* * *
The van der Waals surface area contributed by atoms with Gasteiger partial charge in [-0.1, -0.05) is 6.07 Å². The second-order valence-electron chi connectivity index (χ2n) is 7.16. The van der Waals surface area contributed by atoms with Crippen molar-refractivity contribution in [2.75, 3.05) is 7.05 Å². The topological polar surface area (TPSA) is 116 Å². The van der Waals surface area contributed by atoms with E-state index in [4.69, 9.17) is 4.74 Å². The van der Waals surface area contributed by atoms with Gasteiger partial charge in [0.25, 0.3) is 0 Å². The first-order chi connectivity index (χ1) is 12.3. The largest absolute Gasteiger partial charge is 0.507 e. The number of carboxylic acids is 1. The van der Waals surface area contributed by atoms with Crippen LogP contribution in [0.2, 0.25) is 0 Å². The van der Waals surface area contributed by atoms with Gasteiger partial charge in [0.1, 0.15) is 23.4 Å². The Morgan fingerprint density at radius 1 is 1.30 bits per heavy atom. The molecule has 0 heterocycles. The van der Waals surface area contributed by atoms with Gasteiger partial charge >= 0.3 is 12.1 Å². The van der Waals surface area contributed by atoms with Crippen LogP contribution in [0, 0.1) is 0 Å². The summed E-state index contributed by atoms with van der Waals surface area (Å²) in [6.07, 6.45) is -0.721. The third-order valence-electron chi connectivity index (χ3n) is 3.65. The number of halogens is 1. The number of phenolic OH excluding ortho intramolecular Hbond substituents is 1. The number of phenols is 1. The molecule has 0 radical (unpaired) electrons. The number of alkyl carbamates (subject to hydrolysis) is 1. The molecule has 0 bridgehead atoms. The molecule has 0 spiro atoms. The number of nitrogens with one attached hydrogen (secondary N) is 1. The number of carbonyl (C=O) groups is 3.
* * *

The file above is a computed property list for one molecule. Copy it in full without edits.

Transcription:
The van der Waals surface area contributed by atoms with Gasteiger partial charge in [-0.1, -0.05) is 6.07 Å². The second-order valence-electron chi connectivity index (χ2n) is 7.16. The van der Waals surface area contributed by atoms with Crippen molar-refractivity contribution in [2.75, 3.05) is 7.05 Å². The topological polar surface area (TPSA) is 116 Å². The van der Waals surface area contributed by atoms with E-state index in [4.69, 9.17) is 4.74 Å². The van der Waals surface area contributed by atoms with Gasteiger partial charge in [0.25, 0.3) is 0 Å². The first-order chi connectivity index (χ1) is 12.3. The largest absolute Gasteiger partial charge is 0.507 e. The number of carboxylic acids is 1. The van der Waals surface area contributed by atoms with Crippen LogP contribution in [0.2, 0.25) is 0 Å². The van der Waals surface area contributed by atoms with Gasteiger partial charge in [0.1, 0.15) is 23.4 Å². The Morgan fingerprint density at radius 1 is 1.30 bits per heavy atom. The molecule has 0 heterocycles. The van der Waals surface area contributed by atoms with Gasteiger partial charge >= 0.3 is 12.1 Å². The van der Waals surface area contributed by atoms with Crippen LogP contribution in [0, 0.1) is 0 Å². The summed E-state index contributed by atoms with van der Waals surface area (Å²) in [6.07, 6.45) is -0.721. The third-order valence-electron chi connectivity index (χ3n) is 3.65. The number of halogens is 1. The number of phenolic OH excluding ortho intramolecular Hbond substituents is 1. The number of phenols is 1. The molecule has 0 radical (unpaired) electrons. The number of alkyl carbamates (subject to hydrolysis) is 1. The molecule has 0 bridgehead atoms. The molecule has 0 spiro atoms. The number of nitrogens with one attached hydrogen (secondary N) is 1. The number of carbonyl (C=O) groups is 3.